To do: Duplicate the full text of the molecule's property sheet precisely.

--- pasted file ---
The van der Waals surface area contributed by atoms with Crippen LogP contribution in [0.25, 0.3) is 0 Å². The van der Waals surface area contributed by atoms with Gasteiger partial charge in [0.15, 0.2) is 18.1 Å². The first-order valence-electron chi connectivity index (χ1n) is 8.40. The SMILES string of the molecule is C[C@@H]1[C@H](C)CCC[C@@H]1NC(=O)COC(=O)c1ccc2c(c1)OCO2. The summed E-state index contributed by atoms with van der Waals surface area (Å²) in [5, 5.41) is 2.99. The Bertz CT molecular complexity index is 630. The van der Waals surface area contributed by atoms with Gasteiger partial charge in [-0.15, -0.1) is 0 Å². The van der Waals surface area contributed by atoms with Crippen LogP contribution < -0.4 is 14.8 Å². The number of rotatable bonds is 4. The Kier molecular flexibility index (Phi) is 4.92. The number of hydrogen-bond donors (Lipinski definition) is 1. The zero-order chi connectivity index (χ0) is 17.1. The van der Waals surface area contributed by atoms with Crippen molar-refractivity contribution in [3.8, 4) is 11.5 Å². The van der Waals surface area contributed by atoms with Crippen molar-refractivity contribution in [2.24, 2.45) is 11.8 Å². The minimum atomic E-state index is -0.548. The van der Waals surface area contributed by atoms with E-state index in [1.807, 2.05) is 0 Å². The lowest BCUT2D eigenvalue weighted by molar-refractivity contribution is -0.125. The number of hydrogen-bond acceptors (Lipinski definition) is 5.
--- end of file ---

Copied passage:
The van der Waals surface area contributed by atoms with Crippen LogP contribution in [0.25, 0.3) is 0 Å². The van der Waals surface area contributed by atoms with Gasteiger partial charge in [0.15, 0.2) is 18.1 Å². The first-order valence-electron chi connectivity index (χ1n) is 8.40. The SMILES string of the molecule is C[C@@H]1[C@H](C)CCC[C@@H]1NC(=O)COC(=O)c1ccc2c(c1)OCO2. The summed E-state index contributed by atoms with van der Waals surface area (Å²) in [5, 5.41) is 2.99. The Bertz CT molecular complexity index is 630. The van der Waals surface area contributed by atoms with Gasteiger partial charge in [-0.15, -0.1) is 0 Å². The van der Waals surface area contributed by atoms with Crippen LogP contribution < -0.4 is 14.8 Å². The number of rotatable bonds is 4. The Kier molecular flexibility index (Phi) is 4.92. The number of hydrogen-bond donors (Lipinski definition) is 1. The zero-order chi connectivity index (χ0) is 17.1. The van der Waals surface area contributed by atoms with Crippen molar-refractivity contribution in [3.8, 4) is 11.5 Å². The van der Waals surface area contributed by atoms with Crippen molar-refractivity contribution in [2.24, 2.45) is 11.8 Å². The minimum atomic E-state index is -0.548. The van der Waals surface area contributed by atoms with E-state index in [1.807, 2.05) is 0 Å². The lowest BCUT2D eigenvalue weighted by molar-refractivity contribution is -0.125. The number of hydrogen-bond acceptors (Lipinski definition) is 5.